- Survivors of gender-based violence often go without basic services and support and are dealing with trauma, health concerns and other consequences on their own.
- Certain groups of refugees—particularly Roma women and LGBTQ+ refugees—face intersectional discrimination and increased barriers.
- When care is obtained, it is often only due to assistance from NGOs and human rights defenders.
“The results of this fact-finding confirm what we see every day working with refugees from Ukraine in Romania: women and girls who have been forced to flee their homes in the midst of war are devastated to find themselves cut off from good quality care when they need it most,” said Irina Mateescu, AMI, Romania
“Gender stereotypes and multiple discrimination are combining with rising backlash against sexual and reproductive rights and gender equality, to jeopardise access to good quality healthcare and support services for women and girls in Romania. Vulnerable groups always have the hardest time navigating these stormy waters,” said Camelia Proca, A.L.E.G., Romania
“Roma refugees from Ukraine are treated with such biases and double standards, being denied simple emergency services or basic products. In addition to the barriers faced by all women who need access to sexual and reproductive healthcare, they face institutional racism, sexism and classism. They are segregated in some shelters, or discouraged to address services,” said Carmen Gheorghe, E-Romnja, Romania
“Slovakia does not have the necessary services in place to respond to the needs of women from Ukraine. Whether it comes to abortion care, contraception services, gender-based violence support so much is lacking. There are so many barriers in their way,” said Adriana Mesochoritisova, Freedom of Choice, Slovakia
“There is an almost total ban on access to abortion care in Poland. Decision makers in Poland have failed not only Polish women but also women from Ukraine who need legal abortion care. The fact that refugees from Ukraine in Poland are forced to return to Ukraine for abortion care or to access care in other parts of Europe is an indictment of Polish law and practice,” said Krystyna Kacpura, Foundation for Women and Family Planning, Poland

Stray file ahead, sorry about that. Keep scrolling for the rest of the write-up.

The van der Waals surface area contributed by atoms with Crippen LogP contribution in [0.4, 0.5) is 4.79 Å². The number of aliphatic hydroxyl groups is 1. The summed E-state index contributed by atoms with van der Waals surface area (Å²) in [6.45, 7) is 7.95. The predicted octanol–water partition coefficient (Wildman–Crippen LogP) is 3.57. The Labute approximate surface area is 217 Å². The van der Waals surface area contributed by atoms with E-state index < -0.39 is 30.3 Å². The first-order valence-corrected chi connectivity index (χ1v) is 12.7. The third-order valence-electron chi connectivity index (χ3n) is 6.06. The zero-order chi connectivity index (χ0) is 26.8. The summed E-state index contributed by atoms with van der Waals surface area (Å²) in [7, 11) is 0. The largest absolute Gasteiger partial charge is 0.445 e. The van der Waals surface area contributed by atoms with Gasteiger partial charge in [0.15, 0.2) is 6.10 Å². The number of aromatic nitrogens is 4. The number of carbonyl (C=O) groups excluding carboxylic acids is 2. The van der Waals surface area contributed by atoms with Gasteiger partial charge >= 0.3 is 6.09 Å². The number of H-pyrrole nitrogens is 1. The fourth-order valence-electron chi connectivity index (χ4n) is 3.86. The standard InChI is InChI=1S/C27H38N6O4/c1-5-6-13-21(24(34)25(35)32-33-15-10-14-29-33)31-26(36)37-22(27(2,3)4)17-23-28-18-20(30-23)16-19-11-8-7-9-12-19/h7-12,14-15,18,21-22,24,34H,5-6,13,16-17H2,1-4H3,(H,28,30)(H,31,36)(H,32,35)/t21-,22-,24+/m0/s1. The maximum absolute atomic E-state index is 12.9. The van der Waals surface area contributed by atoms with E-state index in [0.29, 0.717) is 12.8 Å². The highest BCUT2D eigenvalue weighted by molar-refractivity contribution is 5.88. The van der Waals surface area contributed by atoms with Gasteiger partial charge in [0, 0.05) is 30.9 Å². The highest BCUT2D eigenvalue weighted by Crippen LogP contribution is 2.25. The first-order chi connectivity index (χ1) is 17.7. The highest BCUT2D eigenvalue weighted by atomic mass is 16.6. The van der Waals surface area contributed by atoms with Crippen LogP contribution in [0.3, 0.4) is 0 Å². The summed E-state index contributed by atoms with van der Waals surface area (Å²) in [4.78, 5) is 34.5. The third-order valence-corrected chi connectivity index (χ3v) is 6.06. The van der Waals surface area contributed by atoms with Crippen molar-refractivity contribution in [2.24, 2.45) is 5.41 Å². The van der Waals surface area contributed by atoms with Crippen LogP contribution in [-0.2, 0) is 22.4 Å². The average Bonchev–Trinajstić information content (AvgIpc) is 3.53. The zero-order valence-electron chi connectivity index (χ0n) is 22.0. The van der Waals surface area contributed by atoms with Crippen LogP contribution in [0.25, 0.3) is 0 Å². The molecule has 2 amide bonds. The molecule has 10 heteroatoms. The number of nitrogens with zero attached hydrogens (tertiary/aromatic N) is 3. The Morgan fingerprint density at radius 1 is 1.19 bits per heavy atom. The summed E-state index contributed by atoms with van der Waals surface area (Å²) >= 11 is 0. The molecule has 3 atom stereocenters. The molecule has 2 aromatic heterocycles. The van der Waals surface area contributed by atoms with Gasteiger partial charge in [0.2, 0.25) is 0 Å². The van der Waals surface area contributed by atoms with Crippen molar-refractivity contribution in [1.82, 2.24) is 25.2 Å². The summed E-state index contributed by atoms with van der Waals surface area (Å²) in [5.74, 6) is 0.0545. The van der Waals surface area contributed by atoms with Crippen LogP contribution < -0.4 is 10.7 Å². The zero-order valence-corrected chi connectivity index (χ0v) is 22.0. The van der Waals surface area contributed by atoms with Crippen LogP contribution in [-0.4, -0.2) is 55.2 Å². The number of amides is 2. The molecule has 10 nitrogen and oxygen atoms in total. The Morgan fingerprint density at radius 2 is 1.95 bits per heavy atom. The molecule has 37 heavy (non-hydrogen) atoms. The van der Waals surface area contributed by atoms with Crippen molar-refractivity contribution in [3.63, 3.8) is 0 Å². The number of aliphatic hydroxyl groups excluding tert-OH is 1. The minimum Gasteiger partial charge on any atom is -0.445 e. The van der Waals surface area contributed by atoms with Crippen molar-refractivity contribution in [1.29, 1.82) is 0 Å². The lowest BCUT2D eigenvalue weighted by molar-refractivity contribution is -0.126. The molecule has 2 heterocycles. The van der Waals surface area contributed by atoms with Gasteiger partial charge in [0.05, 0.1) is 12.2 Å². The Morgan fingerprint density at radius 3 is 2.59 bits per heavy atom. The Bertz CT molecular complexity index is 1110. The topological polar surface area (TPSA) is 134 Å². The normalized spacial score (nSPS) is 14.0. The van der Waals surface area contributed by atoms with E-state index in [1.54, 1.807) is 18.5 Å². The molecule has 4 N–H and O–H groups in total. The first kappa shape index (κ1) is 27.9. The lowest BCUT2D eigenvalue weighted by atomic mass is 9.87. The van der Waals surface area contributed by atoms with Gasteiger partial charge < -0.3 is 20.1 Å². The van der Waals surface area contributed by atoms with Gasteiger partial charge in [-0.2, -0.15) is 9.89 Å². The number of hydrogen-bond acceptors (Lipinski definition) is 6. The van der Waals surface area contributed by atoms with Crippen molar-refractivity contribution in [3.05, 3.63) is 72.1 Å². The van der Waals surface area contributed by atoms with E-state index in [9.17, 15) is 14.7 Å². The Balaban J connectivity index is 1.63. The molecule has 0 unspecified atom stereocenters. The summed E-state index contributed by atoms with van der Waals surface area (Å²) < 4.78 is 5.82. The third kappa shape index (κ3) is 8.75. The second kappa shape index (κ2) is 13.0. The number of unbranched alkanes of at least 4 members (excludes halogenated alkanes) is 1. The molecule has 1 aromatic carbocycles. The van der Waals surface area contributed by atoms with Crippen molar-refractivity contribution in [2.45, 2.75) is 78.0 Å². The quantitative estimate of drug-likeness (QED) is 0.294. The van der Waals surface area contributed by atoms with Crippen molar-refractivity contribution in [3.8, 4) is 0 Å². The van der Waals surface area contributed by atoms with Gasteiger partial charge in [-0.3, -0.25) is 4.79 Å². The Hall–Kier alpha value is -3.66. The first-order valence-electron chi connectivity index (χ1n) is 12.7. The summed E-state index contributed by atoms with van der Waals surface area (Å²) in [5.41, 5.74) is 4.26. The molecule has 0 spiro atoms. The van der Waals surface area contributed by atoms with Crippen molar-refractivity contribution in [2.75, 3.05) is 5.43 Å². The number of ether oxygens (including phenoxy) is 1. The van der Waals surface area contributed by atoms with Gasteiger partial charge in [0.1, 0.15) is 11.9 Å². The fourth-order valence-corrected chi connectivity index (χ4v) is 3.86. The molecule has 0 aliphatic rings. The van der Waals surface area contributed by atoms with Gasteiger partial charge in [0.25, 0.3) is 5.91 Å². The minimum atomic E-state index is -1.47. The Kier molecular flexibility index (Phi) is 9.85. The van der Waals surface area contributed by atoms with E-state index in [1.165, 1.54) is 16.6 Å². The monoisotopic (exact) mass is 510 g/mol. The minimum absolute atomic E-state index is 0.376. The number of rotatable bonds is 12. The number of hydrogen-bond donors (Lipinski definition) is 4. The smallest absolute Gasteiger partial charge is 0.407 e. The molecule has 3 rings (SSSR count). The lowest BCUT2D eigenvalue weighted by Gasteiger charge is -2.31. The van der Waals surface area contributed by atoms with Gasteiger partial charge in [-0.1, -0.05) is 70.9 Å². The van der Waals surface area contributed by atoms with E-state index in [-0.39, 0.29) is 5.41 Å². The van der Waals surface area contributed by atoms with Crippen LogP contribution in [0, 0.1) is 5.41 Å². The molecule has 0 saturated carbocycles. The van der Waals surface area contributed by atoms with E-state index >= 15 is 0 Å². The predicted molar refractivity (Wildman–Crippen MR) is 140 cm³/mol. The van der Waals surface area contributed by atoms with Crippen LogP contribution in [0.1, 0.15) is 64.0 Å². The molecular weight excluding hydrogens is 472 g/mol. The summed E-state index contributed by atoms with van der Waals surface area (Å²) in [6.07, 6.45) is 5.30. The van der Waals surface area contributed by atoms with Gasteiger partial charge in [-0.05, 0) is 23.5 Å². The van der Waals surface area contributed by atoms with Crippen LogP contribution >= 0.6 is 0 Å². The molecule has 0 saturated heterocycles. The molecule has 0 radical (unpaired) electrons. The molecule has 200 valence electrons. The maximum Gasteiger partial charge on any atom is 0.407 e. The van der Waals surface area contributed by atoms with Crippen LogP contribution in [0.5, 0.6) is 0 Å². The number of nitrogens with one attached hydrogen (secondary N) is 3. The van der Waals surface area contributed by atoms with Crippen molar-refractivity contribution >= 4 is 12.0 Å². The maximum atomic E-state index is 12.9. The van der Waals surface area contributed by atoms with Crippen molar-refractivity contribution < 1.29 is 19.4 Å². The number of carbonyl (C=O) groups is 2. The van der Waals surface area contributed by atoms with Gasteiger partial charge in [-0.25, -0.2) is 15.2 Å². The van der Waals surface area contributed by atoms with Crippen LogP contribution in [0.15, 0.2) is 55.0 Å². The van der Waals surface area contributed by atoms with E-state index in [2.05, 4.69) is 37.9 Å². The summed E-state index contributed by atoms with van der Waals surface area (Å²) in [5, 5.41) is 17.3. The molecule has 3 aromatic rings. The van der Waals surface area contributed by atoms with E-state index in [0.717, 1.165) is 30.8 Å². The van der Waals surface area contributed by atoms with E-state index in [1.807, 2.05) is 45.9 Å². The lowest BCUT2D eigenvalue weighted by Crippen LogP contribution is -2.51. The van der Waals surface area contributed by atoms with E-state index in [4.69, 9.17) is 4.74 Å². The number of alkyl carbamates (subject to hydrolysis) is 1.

“Following the invasion, human rights organizations mobilized immediately to respond to the needs of refugees fleeing Ukraine,” said Erika Schmidt, EMMA Association, Hungary. “But, one year on, we and other organizations providing sexual and reproductive care continue to run up against major legal, financial and operational challenges that impact our ability to serve refugees.”
“The humanitarian response has not provided enough support to the efforts of civil society organizations at the front lines in Romania and other Central European countries and our organizations continue to face so many challenges,” said Andrada Cilibiu, Filia Center, Romania
“Support services for survivors of sexual and gender-based violence in Poland are entirely inadequate. So many survivors find no safe haven where they can be supported in addressing the traumatic experiences they have endured,” said Joanna Piotrowska, Feminoteka Foundation, Poland
The full-scale invasion of Ukraine by the Russian Federation in February 2022 has forced more than 8 million people—mostly women and children—to seek refuge in countries throughout Europe. The invasion is continuing to bring devastating consequences for the people of Ukraine, including widespread human rights violations, gender-based crimes and conflict-related sexual violence.
The fact-finding was undertaken by a collective of nine women’s rights, human rights, sexual and reproductive health and rights (SRHR) and gender-based violence (GBV) organizations working in Hungary, Romania, Poland Slovakia, the European region and internationally. They include: the Center for Reproductive Rights (International); EMMA Association (Hungary); E-ROMNJA (Romania); FEDERA (Poland); FEMINOTEKA (Poland); Freedom of Choice (Slovakia); FILIA Center (Romania); and Independent Midwives Association (Romania), A.L.E.G. (Romania).